In another example of how Kentucky’s complex and time-consuming to grade Kentucky Performance Rating for Educational Progress (K-PREP) assessments lead to long turn-around times for results, the Courier-Journal just announced that parents in Jefferson County are just now getting the results for their children from the last school term’s assessment cycle.
How is a parent supposed to intelligently interact with the school and make informed decisions about their child’s education when the scores don’t arrive until well after the start of the next school term?
Senate Bill 1 from the 2009 Regular Legislative Session does not specify a turn around time for results to parents, but it does mandate that schools and districts should get results no later than 75 days after the start of the state’s end-of-term testing window. While Kentucky Commissioner of Education Terry Holliday claims schools did receive scores around the first of August, those were only preliminary results for schools to error-check. The final report to schools only arrived a short time before the results were publicly released on September 27, 2013, well after school had started, again.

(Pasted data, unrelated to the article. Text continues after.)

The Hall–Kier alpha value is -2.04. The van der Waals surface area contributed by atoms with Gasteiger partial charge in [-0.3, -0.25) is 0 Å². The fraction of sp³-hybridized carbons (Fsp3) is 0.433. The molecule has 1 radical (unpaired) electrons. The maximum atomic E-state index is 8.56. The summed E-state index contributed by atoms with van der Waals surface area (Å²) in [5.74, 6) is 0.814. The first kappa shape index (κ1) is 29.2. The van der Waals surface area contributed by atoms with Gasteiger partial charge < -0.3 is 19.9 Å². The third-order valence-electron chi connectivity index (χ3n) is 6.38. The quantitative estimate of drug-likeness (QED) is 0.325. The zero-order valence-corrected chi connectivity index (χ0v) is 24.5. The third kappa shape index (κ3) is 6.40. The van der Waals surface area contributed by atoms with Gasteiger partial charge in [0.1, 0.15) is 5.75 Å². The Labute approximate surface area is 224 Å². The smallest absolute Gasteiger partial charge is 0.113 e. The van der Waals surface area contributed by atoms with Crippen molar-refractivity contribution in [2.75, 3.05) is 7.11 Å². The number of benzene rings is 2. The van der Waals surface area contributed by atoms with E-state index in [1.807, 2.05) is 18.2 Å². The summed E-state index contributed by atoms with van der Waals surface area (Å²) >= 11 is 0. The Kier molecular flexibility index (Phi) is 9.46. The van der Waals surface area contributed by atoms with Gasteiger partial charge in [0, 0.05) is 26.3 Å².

That’s a whole lot longer than the 75-day window allowed by Senate Bill 1. It’s too late for schools to make orderly use of the final, corrected data to adjust curriculum prior to the start of the new school term.
Unfortunately, delayed return of assessment results has been a constant problem with Kentucky’s reform assessments ever since the beginning of KERA-based testing in the early 1990s. Continuous reliance on difficult and time-consuming to score open-response questions has played a major factor in this untimely return of scores.
So far, it seems no-one knows how to fix this problem. In the two years that K-PREP has been in operation, Kentucky already has been forced to drop open-response questions in all of its K-PREP high school End-of-Course exams. The ACT, Inc., a highly reputable testing outfit, was unable to provide timely turn-around of scoring on those questions at a cost Kentucky could bear.
The shortage of qualified testing companies and the scoring logistics needed for timely scoring of open-response question seems likely to get worse as Common Core pushes more states to use open-response questions in their assessments.
To be sure, there is some value in open-response questions, but it may be that the realities of life make it impossible to include such questions in end-of-year testing programs if a reasonable turn-around time for scores is ever be achieved, whether that is to school systems or parents.